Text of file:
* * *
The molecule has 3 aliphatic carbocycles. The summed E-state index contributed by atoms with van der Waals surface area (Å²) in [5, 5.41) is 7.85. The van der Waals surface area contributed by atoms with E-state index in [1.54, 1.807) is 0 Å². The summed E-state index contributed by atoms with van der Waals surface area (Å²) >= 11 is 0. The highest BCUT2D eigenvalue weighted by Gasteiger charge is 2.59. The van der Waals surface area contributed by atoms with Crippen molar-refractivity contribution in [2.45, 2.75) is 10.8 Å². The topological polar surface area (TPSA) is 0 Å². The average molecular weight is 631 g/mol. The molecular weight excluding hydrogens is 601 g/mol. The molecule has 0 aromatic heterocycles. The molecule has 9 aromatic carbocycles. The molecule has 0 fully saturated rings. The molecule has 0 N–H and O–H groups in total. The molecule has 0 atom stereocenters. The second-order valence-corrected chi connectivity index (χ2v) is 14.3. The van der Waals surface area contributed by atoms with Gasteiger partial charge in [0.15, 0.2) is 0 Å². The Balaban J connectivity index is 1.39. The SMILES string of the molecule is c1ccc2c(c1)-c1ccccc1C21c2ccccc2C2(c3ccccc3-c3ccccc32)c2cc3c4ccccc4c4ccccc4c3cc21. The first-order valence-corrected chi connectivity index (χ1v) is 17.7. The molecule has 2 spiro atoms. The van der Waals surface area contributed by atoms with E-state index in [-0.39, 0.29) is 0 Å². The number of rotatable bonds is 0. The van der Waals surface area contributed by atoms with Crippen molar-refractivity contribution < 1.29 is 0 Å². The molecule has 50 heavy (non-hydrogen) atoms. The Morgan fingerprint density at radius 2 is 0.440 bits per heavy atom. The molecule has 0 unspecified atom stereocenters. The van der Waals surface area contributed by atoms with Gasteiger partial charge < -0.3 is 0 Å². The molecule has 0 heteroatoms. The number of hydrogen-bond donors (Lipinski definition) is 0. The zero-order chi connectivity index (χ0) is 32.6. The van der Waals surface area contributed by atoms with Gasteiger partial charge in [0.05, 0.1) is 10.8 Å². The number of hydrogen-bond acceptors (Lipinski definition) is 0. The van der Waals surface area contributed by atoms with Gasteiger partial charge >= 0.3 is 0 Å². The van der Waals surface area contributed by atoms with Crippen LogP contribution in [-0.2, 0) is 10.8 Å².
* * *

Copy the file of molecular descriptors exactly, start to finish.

The molecule has 3 aliphatic carbocycles. The summed E-state index contributed by atoms with van der Waals surface area (Å²) in [5, 5.41) is 7.85. The van der Waals surface area contributed by atoms with E-state index in [1.54, 1.807) is 0 Å². The summed E-state index contributed by atoms with van der Waals surface area (Å²) >= 11 is 0. The highest BCUT2D eigenvalue weighted by Gasteiger charge is 2.59. The van der Waals surface area contributed by atoms with Crippen molar-refractivity contribution in [2.45, 2.75) is 10.8 Å². The topological polar surface area (TPSA) is 0 Å². The average molecular weight is 631 g/mol. The molecular weight excluding hydrogens is 601 g/mol. The molecule has 0 aromatic heterocycles. The molecule has 9 aromatic carbocycles. The molecule has 0 fully saturated rings. The molecule has 0 N–H and O–H groups in total. The molecule has 0 atom stereocenters. The second-order valence-corrected chi connectivity index (χ2v) is 14.3. The van der Waals surface area contributed by atoms with Gasteiger partial charge in [0.15, 0.2) is 0 Å². The Balaban J connectivity index is 1.39. The SMILES string of the molecule is c1ccc2c(c1)-c1ccccc1C21c2ccccc2C2(c3ccccc3-c3ccccc32)c2cc3c4ccccc4c4ccccc4c3cc21. The first-order valence-corrected chi connectivity index (χ1v) is 17.7. The molecule has 2 spiro atoms. The van der Waals surface area contributed by atoms with E-state index in [-0.39, 0.29) is 0 Å². The number of rotatable bonds is 0. The van der Waals surface area contributed by atoms with Crippen molar-refractivity contribution < 1.29 is 0 Å². The molecule has 50 heavy (non-hydrogen) atoms. The Morgan fingerprint density at radius 2 is 0.440 bits per heavy atom. The molecule has 0 unspecified atom stereocenters. The van der Waals surface area contributed by atoms with Gasteiger partial charge < -0.3 is 0 Å². The molecule has 0 heteroatoms. The number of hydrogen-bond donors (Lipinski definition) is 0. The zero-order chi connectivity index (χ0) is 32.6. The van der Waals surface area contributed by atoms with Gasteiger partial charge in [0.05, 0.1) is 10.8 Å². The number of hydrogen-bond acceptors (Lipinski definition) is 0. The van der Waals surface area contributed by atoms with Gasteiger partial charge >= 0.3 is 0 Å². The van der Waals surface area contributed by atoms with Crippen LogP contribution in [-0.2, 0) is 10.8 Å².